the networks needed to bring an idea to market. In our networked world, the locus of
wealth creation is shifting from large hierarchical corporations to networks of connected
people both inside and outside corporations.

Successfully competing in this situation demands greater adaptability and a readiness for
change. Our grandfather’s economy was based on business models that excelled at
supplying high volume, low cost commodity goods. Labor did not need to be particularly
skilled. Our grandchildren’s economy will be different. Networks will reign.

Workers will need to know how to thrive in these networks. To be successful, we will need
new sets of skills appropriate to businesses in which knowledge and relentless learning
become key competitive assets. Traditional job security, defined by contract in our
grandfather’s economy, is rapidly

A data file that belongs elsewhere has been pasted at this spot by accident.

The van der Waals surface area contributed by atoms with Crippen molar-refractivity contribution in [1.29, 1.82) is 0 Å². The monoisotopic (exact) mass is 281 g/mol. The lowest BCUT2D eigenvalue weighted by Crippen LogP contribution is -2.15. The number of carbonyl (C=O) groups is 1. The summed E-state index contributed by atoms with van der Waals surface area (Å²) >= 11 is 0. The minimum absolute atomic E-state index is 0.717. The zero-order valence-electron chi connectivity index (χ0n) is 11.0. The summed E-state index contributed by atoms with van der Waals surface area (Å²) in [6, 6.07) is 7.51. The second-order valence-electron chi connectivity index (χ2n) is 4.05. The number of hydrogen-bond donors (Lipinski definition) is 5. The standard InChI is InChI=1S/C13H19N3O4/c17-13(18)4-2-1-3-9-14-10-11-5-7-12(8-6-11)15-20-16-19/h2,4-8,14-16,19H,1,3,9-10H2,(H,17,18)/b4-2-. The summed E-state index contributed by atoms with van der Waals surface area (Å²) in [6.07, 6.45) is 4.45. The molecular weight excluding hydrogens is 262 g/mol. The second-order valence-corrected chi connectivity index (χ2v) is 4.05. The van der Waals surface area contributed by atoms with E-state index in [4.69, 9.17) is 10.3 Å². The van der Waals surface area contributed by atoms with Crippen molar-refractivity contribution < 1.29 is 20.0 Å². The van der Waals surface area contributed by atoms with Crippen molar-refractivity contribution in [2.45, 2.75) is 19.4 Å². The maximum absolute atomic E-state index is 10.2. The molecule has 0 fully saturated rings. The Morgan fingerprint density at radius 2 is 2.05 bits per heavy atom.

becoming an obsolete concept.
In our grandchildren’s economy, Clusters link and leverage our First Curve assets
to our Second Curve opportunities
job security will come from
having skills that are in demand
and up-to-date. Secure workers
will be people who continuously
update their skills.

To manage this transition to our

grandchildren’s economy, we will
need to “link and leverage” our Source: Ed Morrison

First Curve assets to our Second

Curve opportunities. To do that, we will need new models of economic and workforce
development, new approaches based on networks. We will need new collaborations
across invisible organizational and political boundaries.

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The reason is simple: In a networked world, no one has the resources -- or is smart